Eleven of the world's biggest banks pledged on Tuesday to find out how much exposure they have to risks related to climate-change, a move backed by environmentalists who say better information on the costs of global warming will push lenders to transition towards green investments.
With more than $7 trillion under management, some of the biggest names in global finance have signed onto the United Nations-backed disclosure effort for information on new risks presented by climate change.
Information on banks' climate risks could eventually be reviewed by regulators as part of their financial disclosures, said Simone Dettling, a researcher with the U.N. Environment Program working on the transparency plan.
"The goal is to shift lending away from carbon intensive sectors that are becoming risky towards green technologies that are becoming more attractive," Dettling told the Thomson Reuters Foundation in a phone interview.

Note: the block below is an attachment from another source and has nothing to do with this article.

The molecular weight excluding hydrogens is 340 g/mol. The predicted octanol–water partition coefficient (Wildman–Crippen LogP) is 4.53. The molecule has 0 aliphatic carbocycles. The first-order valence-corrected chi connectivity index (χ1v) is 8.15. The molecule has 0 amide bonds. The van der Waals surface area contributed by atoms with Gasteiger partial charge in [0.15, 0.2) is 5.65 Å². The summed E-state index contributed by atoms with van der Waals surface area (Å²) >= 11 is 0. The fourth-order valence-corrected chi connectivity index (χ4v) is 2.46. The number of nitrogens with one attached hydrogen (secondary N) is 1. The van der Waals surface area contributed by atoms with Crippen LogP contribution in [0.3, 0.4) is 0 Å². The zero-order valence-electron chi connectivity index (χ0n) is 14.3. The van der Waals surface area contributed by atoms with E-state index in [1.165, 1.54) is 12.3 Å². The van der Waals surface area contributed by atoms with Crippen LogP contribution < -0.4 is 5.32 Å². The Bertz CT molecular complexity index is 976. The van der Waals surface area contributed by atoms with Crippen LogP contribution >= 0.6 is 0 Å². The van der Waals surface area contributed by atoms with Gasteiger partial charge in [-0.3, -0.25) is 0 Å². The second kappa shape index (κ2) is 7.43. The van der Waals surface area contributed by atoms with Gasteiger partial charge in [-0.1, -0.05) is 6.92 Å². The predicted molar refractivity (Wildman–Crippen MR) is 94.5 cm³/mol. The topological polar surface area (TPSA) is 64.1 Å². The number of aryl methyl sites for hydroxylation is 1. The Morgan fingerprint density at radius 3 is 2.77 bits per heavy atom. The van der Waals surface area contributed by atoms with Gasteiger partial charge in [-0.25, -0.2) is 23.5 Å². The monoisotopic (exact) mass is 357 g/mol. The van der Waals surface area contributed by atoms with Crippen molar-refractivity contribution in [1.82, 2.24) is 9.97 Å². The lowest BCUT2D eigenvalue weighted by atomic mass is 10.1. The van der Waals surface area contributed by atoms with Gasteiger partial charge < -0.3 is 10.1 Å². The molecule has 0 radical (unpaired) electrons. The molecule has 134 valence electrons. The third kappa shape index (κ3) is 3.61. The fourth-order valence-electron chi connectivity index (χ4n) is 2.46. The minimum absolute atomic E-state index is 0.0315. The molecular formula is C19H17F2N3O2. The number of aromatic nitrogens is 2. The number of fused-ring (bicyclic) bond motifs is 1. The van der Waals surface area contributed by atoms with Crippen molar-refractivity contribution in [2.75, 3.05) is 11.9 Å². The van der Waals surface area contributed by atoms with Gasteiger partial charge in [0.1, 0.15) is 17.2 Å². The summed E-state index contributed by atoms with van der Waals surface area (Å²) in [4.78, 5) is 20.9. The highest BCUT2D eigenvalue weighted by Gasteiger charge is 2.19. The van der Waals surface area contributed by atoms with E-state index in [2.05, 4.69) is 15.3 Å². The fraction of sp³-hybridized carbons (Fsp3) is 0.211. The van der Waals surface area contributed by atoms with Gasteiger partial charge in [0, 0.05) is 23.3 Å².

Before banks can change their lending patterns they need to understand how their portfolios will be impacted by climate change. Most currently do not have this information, Dettling said.
"They have committed to finding these numbers," she said of the voluntary plan.
Once banks have information on their exposure to climate risks they can begin disclosing how these risks will impact investors while looking for new sustainable alternatives, she said.
That disclosure could happen within the next year, she said, although banks and U.N. officials are still hammering out the details.
Information on investments in fossil fuel firms, renewable energy businesses and transportation companies is likely to be among the data disclosed as part of banks' climate-risk assessments, Dettling said.
Banks backing the plan for new research into climate risks include ANZ, Barclays, Bradesco, Citi, Itaú, National Australia Bank, Royal Bank of Canada, Santander, Standard Chartered, TD Bank Group and UBS, said the U.N. Environment Program.
"The scale and sophistication of climate risk and opportunity continue to grow," Citi Bank spokesman Ed Skyler said in a statement on Tuesday. "Working together to refine our approaches to enhanced disclosure will help accelerate the transition to a low-carbon economy."